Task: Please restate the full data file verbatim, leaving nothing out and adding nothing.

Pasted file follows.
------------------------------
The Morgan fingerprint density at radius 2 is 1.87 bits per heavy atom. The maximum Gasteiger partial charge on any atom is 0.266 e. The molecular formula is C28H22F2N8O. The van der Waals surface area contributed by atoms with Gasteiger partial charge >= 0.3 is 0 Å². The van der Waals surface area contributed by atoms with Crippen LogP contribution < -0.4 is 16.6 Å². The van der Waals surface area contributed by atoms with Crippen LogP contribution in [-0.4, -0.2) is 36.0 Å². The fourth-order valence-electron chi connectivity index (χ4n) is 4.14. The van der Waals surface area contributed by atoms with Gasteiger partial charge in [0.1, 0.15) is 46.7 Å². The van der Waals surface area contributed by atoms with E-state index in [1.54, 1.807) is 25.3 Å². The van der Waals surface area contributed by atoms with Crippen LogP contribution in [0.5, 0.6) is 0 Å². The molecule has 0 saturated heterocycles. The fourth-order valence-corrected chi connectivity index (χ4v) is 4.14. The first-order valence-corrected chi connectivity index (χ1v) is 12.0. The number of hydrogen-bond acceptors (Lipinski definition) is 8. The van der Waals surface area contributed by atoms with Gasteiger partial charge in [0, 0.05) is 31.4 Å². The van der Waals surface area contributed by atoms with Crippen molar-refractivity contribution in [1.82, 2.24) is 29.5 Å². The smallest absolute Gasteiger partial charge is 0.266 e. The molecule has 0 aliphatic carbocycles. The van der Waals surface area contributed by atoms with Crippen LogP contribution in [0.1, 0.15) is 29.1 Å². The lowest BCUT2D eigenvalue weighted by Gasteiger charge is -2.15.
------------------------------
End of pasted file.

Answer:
The Morgan fingerprint density at radius 2 is 1.87 bits per heavy atom. The maximum Gasteiger partial charge on any atom is 0.266 e. The molecular formula is C28H22F2N8O. The van der Waals surface area contributed by atoms with Gasteiger partial charge >= 0.3 is 0 Å². The van der Waals surface area contributed by atoms with Crippen LogP contribution < -0.4 is 16.6 Å². The van der Waals surface area contributed by atoms with Crippen LogP contribution in [-0.4, -0.2) is 36.0 Å². The fourth-order valence-electron chi connectivity index (χ4n) is 4.14. The van der Waals surface area contributed by atoms with Gasteiger partial charge in [0.1, 0.15) is 46.7 Å². The van der Waals surface area contributed by atoms with E-state index in [1.54, 1.807) is 25.3 Å². The van der Waals surface area contributed by atoms with Crippen LogP contribution in [0.5, 0.6) is 0 Å². The molecule has 0 saturated heterocycles. The fourth-order valence-corrected chi connectivity index (χ4v) is 4.14. The first-order valence-corrected chi connectivity index (χ1v) is 12.0. The number of hydrogen-bond acceptors (Lipinski definition) is 8. The van der Waals surface area contributed by atoms with Gasteiger partial charge in [0, 0.05) is 31.4 Å². The van der Waals surface area contributed by atoms with Crippen molar-refractivity contribution in [1.82, 2.24) is 29.5 Å². The smallest absolute Gasteiger partial charge is 0.266 e. The molecule has 0 aliphatic carbocycles. The van der Waals surface area contributed by atoms with Crippen LogP contribution in [0.1, 0.15) is 29.1 Å². The lowest BCUT2D eigenvalue weighted by Gasteiger charge is -2.15.